Teaching assistants. I've known many.
There wass the Liverpudlian woman who came in especially to coach students in the accent for Blood Brothers. This was in her own time.
The one who identified the difficulties one boy in my English class was having, difficulties I hadn't noticed because he was so articulate and lovely and would never have told me out of shyness.
Most recently the wonderful TA who coached an 18 year-old with Aspergers through his A levels ( including Drama ) and is still in contact with his family now he's at university living independently in ways we'd never expected could happen.
Some children at secondary level relate so much better to a TA, perhaps because they get the consistency of a "parental figure" which it is hard to replicate when as a 11,12,13 year-old you are going from lesson to lesson, struggling with the tasks but also with your peers and simply growing up.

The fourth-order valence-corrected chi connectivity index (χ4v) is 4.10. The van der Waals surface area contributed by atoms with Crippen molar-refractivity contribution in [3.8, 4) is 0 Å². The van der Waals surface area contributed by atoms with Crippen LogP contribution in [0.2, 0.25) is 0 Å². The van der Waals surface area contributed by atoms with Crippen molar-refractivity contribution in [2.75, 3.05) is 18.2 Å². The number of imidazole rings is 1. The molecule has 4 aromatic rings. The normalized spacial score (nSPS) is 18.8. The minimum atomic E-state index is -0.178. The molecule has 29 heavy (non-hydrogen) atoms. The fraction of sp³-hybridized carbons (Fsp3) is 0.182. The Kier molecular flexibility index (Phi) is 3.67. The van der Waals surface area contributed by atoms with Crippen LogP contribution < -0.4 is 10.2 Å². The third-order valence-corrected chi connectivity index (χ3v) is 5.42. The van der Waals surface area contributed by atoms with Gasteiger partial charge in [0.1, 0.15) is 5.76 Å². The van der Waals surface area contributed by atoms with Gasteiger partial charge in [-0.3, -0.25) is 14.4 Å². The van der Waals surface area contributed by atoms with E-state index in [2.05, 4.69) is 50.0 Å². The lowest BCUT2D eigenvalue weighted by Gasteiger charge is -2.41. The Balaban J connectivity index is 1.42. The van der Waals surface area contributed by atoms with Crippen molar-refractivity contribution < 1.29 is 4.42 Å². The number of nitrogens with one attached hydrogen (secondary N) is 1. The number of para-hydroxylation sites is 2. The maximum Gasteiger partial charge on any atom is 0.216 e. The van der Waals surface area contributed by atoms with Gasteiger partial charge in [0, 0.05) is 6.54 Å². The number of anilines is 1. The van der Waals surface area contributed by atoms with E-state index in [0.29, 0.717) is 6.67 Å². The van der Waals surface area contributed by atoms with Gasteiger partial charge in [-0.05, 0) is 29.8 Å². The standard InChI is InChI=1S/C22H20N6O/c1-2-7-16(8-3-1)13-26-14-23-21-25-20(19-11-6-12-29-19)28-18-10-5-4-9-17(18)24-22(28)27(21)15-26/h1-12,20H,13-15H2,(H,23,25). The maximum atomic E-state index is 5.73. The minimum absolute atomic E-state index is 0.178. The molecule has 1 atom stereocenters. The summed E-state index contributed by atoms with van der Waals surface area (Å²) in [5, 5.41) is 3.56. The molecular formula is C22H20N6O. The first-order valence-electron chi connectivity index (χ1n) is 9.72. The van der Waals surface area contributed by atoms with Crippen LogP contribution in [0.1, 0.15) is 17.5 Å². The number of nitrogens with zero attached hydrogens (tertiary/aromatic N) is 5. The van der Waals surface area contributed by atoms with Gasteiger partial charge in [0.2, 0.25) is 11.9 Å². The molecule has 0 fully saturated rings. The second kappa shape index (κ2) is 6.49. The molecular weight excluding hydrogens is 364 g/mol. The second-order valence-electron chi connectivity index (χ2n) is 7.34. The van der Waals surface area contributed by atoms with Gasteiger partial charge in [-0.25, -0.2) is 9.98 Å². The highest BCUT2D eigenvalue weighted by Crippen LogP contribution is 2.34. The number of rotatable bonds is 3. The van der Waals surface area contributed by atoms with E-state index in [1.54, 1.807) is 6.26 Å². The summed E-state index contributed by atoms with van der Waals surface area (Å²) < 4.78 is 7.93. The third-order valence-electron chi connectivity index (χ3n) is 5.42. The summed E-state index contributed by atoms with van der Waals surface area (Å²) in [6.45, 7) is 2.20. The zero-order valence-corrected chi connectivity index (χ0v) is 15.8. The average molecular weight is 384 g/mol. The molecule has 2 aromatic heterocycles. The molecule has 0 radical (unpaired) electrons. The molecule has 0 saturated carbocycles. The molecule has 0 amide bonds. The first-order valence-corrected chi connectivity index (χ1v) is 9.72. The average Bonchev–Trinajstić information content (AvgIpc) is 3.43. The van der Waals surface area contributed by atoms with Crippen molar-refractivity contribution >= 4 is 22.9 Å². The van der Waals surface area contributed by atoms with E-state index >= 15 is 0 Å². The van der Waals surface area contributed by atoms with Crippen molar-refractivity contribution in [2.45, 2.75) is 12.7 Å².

I see students every day engaging with TAs in a much more meaningful way because they are getting one-to-one attention, attention that cannot be given so easily by the teacher when there are 32 in a class.
I have welcomed at least three ex students back as TAs who have gone onto train to be teachers. In fact it has seemed that the only way to get on some PGCE courses is to have had experience as a TA. Where does that leave future teachers in terms of recruitment onto courses if they have been denied that opportunity?
Every day I watch in wonder as TAs do a low paid job with the same commitment as teachers. Fair enough they don't have to plan lessons, write reports, mark work or be accountable for exam results, but they do complete small miracles every day with some students who would be lost without them - as would many teaching staff.